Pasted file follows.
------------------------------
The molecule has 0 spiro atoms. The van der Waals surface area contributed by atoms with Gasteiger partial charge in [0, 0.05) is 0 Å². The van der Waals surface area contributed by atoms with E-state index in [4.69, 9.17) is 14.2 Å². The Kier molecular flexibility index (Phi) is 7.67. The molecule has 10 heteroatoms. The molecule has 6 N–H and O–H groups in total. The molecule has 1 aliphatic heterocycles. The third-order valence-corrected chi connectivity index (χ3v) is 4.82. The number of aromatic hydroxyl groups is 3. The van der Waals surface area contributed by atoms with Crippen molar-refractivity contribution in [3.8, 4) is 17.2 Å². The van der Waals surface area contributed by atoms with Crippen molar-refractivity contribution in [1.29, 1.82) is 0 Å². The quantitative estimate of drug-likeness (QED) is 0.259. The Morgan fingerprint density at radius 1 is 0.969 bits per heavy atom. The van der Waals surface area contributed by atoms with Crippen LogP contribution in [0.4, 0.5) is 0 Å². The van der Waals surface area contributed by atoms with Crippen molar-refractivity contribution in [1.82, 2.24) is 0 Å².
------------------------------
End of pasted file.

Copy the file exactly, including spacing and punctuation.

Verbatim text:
The molecule has 0 spiro atoms. The van der Waals surface area contributed by atoms with Gasteiger partial charge in [0, 0.05) is 0 Å². The van der Waals surface area contributed by atoms with E-state index in [4.69, 9.17) is 14.2 Å². The Kier molecular flexibility index (Phi) is 7.67. The molecule has 10 heteroatoms. The molecule has 6 N–H and O–H groups in total. The molecule has 1 aliphatic heterocycles. The third-order valence-corrected chi connectivity index (χ3v) is 4.82. The number of aromatic hydroxyl groups is 3. The van der Waals surface area contributed by atoms with Crippen molar-refractivity contribution in [3.8, 4) is 17.2 Å². The van der Waals surface area contributed by atoms with Crippen molar-refractivity contribution in [1.29, 1.82) is 0 Å². The quantitative estimate of drug-likeness (QED) is 0.259. The Morgan fingerprint density at radius 1 is 0.969 bits per heavy atom. The van der Waals surface area contributed by atoms with Crippen LogP contribution in [0.4, 0.5) is 0 Å². The van der Waals surface area contributed by atoms with Crippen molar-refractivity contribution in [1.82, 2.24) is 0 Å².